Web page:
You go to an event, only to run into someone you don’t want to see (a frenemy, an ex). Anxiety suddenly creeps in, as does anger and other negative emotions that seem unavoidable in this person’s presence, and you have a choice: you can approach them and start an argument or you can keep your head held high, your hands full, and be the bigger person.
On last week’s episode of The Real Housewives of Beverly Hills, Adrienne Maloof and her then husband Dr. Paul, let their anger get the best of them and decided to approach Brandi for spreading libelous rumours. A common theme throughout the Real Housewives series is time and place, as cast members never seem to bring up issues at the right time.
Here’s how to keep your cool in public and handle awkward encounters:
1. Don’t alert the presses. The second you approach someone in a public place, you are bringing the issue to the surface. For those who may not have heard about it in the first place, you are bringing extra attention to it. If someone said something about you that calls your character into question, by attacking them and being defensive you are showing your own instability and are also making it a bigger issue. If others are within earshot, it’s not the time or place.
2. Don’t act out of anger. When we’re in a moment of anger, it’s easy to get carried away. We tend to say too much and often embarrass ourselves, even more so if alcohol is involved. If you want to solve the issue then it’s important to wait until anger passes before you approach it. By yelling at someone and getting all up in their space, you are only putting them on the defensive — which will solve nothing. If you are not calm, cool and collected, it’s not the time or place.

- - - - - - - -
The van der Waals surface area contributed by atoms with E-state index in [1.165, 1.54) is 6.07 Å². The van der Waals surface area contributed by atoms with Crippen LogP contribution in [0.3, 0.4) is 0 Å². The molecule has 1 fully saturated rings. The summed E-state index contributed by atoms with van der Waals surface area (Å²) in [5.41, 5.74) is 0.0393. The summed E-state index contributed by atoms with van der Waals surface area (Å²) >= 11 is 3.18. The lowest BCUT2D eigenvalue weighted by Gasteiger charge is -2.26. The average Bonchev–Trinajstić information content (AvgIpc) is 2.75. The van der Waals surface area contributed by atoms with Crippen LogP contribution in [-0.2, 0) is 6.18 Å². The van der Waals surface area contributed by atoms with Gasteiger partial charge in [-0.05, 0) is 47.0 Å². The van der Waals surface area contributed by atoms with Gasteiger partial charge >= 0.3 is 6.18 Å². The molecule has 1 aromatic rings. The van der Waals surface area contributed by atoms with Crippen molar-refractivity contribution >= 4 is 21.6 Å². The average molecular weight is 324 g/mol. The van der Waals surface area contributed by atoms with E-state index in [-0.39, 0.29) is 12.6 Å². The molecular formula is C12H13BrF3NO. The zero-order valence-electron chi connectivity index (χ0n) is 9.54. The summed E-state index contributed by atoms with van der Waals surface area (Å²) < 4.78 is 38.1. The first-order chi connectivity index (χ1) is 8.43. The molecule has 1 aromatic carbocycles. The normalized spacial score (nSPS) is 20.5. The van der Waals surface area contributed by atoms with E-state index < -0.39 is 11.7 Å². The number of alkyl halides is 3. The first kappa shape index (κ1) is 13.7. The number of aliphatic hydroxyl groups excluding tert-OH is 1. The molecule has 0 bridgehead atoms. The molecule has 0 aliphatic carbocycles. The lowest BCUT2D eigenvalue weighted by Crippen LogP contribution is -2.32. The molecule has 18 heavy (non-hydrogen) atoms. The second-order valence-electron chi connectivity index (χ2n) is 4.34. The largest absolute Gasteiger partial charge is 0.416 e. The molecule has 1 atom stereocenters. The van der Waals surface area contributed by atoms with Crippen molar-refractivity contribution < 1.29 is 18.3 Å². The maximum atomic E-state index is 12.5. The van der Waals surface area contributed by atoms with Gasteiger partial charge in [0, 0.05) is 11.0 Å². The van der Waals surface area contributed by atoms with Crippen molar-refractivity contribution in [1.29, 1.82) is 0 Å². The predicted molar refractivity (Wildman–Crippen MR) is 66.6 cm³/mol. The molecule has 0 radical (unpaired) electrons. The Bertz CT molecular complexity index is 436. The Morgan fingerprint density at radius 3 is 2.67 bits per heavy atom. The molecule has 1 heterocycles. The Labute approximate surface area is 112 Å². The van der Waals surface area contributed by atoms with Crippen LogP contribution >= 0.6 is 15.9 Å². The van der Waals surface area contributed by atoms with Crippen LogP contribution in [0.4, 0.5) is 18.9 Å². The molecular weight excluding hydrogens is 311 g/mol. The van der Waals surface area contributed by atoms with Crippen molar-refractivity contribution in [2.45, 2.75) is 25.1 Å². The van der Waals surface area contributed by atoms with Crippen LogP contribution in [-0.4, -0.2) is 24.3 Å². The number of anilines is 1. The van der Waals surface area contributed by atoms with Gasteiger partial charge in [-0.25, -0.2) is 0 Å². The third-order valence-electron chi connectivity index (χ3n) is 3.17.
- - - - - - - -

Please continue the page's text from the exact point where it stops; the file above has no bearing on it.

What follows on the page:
3. Be civil. If you can approach the person in a civil manner, then it’s OK to bring up the issue. Just be sure to be very clear and concise. State what your issue is, why it bothered you and what you would like to see on their end to rectify things. If they start getting heated, walk away and let them know that you’d prefer to talk when you are all in a calm place. If you don’t have a solution in mind, and you aren’t able to approach someone in a calm way, it’s not the time or place.
4. Don’t attack. Yes, this person may have attacked your character and yes, there are likely hundreds of not-so-nice things you want to say to them or about them, but that won’t do anything to solve your situation. In fact, it will only create more tension and offer this person more ammunition. In RHOBH, Dr. Paul used slurs against Brandi, calling her character into question making him just as guilty, and everyone else around them uncomfortable. If you’re going to put others down and attack them, it isn’t the time or place.